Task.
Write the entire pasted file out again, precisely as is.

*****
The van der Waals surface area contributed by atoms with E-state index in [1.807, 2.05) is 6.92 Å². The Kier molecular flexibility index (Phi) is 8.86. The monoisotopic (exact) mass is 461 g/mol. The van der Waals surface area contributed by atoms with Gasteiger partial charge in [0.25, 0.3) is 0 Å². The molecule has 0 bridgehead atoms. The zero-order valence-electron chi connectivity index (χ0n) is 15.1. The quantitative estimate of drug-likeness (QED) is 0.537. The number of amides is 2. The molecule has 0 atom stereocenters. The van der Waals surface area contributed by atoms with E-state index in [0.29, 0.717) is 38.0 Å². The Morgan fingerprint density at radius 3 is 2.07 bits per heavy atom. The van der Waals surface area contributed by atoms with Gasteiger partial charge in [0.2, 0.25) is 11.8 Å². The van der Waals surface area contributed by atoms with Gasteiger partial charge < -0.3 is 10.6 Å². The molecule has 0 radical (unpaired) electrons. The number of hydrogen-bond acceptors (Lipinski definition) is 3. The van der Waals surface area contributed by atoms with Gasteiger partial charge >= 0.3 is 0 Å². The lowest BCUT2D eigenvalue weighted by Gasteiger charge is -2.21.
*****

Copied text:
The van der Waals surface area contributed by atoms with E-state index in [1.807, 2.05) is 6.92 Å². The Kier molecular flexibility index (Phi) is 8.86. The monoisotopic (exact) mass is 461 g/mol. The van der Waals surface area contributed by atoms with Gasteiger partial charge in [0.25, 0.3) is 0 Å². The molecule has 0 bridgehead atoms. The zero-order valence-electron chi connectivity index (χ0n) is 15.1. The quantitative estimate of drug-likeness (QED) is 0.537. The number of amides is 2. The molecule has 0 atom stereocenters. The van der Waals surface area contributed by atoms with E-state index in [0.29, 0.717) is 38.0 Å². The Morgan fingerprint density at radius 3 is 2.07 bits per heavy atom. The van der Waals surface area contributed by atoms with Gasteiger partial charge in [0.2, 0.25) is 11.8 Å². The van der Waals surface area contributed by atoms with Gasteiger partial charge < -0.3 is 10.6 Å². The molecule has 0 radical (unpaired) electrons. The number of hydrogen-bond acceptors (Lipinski definition) is 3. The van der Waals surface area contributed by atoms with Gasteiger partial charge >= 0.3 is 0 Å². The lowest BCUT2D eigenvalue weighted by Gasteiger charge is -2.21.